Belfast Telegraph

Two quizzed over black market fuel

Two men, one from the Republic and another from Northern Ireland, have been questioned after an HGV carrying thousands of litres of laundered fuel was stopped in Dublin Port.

The 40ft (12m) container, 20,000 litres of the illegal fuel and the truck were searched and impounded after a surveillance operation.

According to Customs officers, the black market load was being exported out of the country when it was intercepted.

The Revenue said it recovered 20 intermediate bulk containers, each holding more than 1,000 litres of the black market fuel, pumps and a fuel metering system concealed in the refrigerated trailer unit.

Two men, one in his 30s from Northern Ireland and another in his 50s from Co Louth, were questioned in relation to the seizure. The Revenue said files on the case were being prepared for the Director of Public Prosecutions.

The operation at Dublin Port came in a week in which three separate fuel-laundering plants were uncovered in Co Armagh in Northern Ireland.

On Thursday night, police and officers from HM Revenue and Customs raided a number of agricultural and private premises in Concession Road, Crossmaglen. The searches revealed two diesel-laundering plants and the seizure of a large quantity of chemicals used to launder diesel, plus six large-capacity fuel tanks, 16,800 litres of laundered fuel, two vehicles, pumps and other equipment.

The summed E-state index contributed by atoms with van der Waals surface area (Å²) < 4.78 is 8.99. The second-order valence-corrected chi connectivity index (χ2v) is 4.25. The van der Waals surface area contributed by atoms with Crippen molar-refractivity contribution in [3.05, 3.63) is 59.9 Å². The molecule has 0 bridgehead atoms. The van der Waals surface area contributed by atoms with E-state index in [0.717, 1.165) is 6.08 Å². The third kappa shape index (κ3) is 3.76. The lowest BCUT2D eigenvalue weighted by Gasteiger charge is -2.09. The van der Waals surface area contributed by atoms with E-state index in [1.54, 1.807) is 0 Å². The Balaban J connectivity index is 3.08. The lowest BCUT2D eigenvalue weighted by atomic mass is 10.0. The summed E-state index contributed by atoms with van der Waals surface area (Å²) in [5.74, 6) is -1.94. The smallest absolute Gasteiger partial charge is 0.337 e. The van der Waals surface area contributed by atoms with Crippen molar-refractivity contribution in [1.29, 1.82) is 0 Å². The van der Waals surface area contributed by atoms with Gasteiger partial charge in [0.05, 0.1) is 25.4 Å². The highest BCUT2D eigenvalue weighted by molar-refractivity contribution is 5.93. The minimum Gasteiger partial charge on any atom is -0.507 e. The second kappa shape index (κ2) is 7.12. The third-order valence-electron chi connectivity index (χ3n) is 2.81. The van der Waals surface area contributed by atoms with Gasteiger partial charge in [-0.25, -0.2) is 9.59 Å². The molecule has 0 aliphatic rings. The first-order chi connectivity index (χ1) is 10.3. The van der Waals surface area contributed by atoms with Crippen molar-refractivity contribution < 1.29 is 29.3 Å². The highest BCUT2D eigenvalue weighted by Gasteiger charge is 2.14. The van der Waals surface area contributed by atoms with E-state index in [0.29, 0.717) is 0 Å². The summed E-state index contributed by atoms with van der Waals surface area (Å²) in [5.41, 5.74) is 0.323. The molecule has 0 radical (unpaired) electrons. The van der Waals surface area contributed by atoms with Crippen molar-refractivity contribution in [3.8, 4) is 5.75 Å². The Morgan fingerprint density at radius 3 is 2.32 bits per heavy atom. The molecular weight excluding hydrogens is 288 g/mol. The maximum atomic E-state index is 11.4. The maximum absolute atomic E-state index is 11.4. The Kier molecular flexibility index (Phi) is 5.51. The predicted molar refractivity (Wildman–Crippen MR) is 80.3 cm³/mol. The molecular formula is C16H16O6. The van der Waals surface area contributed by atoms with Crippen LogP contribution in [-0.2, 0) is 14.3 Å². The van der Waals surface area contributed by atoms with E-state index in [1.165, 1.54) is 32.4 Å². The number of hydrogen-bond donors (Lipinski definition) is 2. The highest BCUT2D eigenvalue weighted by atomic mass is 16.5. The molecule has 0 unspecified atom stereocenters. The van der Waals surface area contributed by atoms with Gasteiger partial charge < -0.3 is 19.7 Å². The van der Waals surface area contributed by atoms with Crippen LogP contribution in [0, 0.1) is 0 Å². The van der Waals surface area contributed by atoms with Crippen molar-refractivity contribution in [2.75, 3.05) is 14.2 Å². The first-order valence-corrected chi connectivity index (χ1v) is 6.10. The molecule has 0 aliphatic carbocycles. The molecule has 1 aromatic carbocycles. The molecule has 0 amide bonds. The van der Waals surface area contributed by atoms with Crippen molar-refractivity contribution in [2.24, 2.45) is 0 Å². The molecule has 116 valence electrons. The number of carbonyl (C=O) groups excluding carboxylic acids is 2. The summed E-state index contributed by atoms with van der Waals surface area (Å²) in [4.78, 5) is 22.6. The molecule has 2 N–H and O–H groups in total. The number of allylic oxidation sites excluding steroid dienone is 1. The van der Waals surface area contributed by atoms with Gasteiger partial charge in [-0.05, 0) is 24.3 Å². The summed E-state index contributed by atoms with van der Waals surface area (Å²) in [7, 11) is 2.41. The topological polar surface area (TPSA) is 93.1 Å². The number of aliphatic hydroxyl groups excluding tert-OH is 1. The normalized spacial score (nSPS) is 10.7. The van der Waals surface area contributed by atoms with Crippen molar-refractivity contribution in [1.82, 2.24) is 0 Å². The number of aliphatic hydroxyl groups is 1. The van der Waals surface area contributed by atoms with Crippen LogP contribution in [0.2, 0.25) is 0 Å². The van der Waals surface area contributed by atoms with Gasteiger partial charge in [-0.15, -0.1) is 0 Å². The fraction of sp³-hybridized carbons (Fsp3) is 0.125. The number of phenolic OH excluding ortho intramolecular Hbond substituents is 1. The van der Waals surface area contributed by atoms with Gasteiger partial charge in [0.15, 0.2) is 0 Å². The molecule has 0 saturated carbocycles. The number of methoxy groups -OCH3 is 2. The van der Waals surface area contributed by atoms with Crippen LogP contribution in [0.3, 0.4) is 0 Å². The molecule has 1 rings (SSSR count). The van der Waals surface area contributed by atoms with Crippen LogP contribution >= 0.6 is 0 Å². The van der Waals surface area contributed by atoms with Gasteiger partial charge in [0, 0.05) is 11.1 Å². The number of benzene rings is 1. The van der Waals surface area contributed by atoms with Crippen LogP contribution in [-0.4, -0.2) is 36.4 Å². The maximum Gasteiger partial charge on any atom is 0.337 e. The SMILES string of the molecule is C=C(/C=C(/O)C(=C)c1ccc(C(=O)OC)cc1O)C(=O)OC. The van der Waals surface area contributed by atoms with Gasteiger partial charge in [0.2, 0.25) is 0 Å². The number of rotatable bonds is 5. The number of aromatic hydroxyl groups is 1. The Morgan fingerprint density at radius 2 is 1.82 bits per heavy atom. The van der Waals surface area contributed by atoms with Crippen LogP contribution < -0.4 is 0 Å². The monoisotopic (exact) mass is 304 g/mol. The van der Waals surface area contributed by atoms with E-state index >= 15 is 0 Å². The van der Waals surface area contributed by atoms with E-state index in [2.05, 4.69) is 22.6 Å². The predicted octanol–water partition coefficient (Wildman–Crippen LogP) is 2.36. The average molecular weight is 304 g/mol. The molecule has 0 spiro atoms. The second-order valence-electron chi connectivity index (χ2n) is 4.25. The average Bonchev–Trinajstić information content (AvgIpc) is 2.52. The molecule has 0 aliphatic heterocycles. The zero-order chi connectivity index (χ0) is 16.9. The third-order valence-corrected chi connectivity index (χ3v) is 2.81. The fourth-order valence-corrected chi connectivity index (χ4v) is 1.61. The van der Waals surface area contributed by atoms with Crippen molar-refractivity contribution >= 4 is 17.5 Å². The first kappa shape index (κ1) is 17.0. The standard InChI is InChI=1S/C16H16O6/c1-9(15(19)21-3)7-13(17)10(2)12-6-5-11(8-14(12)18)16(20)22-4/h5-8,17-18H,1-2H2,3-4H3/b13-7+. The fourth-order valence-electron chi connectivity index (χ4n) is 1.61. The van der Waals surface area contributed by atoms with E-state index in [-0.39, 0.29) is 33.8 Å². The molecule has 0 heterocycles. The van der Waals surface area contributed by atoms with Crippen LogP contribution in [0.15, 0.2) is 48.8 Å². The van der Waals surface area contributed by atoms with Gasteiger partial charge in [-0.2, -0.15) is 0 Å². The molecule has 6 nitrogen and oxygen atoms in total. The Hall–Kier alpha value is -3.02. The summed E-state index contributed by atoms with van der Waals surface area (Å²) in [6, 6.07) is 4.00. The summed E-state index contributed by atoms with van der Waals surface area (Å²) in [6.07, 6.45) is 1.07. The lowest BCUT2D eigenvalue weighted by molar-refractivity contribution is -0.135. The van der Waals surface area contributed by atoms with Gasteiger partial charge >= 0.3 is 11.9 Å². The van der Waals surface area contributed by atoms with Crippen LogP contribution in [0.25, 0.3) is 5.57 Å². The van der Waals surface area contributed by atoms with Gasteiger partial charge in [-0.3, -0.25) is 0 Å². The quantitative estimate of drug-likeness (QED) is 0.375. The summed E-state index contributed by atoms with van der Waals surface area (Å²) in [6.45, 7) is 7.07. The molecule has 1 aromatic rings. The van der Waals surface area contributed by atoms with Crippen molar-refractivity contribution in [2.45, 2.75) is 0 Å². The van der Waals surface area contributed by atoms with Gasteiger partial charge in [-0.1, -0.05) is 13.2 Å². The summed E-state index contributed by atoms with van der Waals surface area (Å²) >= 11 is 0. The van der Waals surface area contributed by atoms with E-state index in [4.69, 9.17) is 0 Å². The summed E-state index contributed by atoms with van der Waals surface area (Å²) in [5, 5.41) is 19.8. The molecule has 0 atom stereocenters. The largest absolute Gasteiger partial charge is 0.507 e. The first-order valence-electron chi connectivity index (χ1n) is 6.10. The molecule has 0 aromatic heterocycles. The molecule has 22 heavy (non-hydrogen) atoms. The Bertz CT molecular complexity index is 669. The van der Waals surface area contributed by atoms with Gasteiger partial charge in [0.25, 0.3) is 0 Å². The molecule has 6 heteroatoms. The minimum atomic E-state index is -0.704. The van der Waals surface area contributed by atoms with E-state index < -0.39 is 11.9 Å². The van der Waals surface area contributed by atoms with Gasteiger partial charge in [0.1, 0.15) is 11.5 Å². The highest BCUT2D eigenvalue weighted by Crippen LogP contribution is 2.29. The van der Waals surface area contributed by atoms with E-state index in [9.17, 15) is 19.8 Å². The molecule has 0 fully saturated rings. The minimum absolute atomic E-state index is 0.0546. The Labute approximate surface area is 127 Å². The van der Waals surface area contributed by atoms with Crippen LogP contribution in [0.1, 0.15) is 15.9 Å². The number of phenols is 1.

More than 10 tonnes of toxic waste also had to be removed from the site. During searches of a domestic property in the area, documents were seized and a 27-year-old man was arrested, then bailed to reappear before the authorities in two weeks.

Mike Norgrove, director at HMRC, attended the operations in Co Armagh. "Every illegal laundering operation has significant environmental and safety issues," he said.

"The indiscriminate dumping of the by-products from the laundering process have been causing severe damage to the environment, as well as placing additional burdens on the taxpayers and local ratepayers who ultimately have to pay for the clean-up and disposal costs."

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